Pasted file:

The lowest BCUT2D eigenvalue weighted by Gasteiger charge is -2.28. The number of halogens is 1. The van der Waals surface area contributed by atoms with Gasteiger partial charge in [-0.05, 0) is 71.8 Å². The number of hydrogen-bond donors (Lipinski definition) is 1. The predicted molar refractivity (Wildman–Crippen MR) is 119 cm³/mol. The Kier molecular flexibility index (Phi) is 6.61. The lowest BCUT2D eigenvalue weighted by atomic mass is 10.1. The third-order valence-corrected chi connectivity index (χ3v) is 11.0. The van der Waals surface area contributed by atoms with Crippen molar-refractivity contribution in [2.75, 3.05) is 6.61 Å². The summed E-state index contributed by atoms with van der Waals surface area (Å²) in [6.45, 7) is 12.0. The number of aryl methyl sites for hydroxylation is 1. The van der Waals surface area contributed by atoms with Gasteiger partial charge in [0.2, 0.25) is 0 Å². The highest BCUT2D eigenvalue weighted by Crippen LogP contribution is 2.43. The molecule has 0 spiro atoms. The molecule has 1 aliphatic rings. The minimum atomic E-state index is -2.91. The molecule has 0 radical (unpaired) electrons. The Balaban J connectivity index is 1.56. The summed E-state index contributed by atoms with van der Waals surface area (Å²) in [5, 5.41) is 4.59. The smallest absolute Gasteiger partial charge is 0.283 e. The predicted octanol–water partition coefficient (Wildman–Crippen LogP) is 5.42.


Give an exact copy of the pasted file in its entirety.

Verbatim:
The lowest BCUT2D eigenvalue weighted by Gasteiger charge is -2.28. The number of halogens is 1. The van der Waals surface area contributed by atoms with Gasteiger partial charge in [-0.05, 0) is 71.8 Å². The number of hydrogen-bond donors (Lipinski definition) is 1. The predicted molar refractivity (Wildman–Crippen MR) is 119 cm³/mol. The Kier molecular flexibility index (Phi) is 6.61. The lowest BCUT2D eigenvalue weighted by atomic mass is 10.1. The third-order valence-corrected chi connectivity index (χ3v) is 11.0. The van der Waals surface area contributed by atoms with Crippen molar-refractivity contribution in [2.75, 3.05) is 6.61 Å². The summed E-state index contributed by atoms with van der Waals surface area (Å²) in [6.45, 7) is 12.0. The number of aryl methyl sites for hydroxylation is 1. The van der Waals surface area contributed by atoms with Gasteiger partial charge in [0.2, 0.25) is 0 Å². The highest BCUT2D eigenvalue weighted by Crippen LogP contribution is 2.43. The molecule has 0 spiro atoms. The molecule has 1 aliphatic rings. The minimum atomic E-state index is -2.91. The molecule has 0 radical (unpaired) electrons. The Balaban J connectivity index is 1.56. The summed E-state index contributed by atoms with van der Waals surface area (Å²) in [5, 5.41) is 4.59. The smallest absolute Gasteiger partial charge is 0.283 e. The predicted octanol–water partition coefficient (Wildman–Crippen LogP) is 5.42.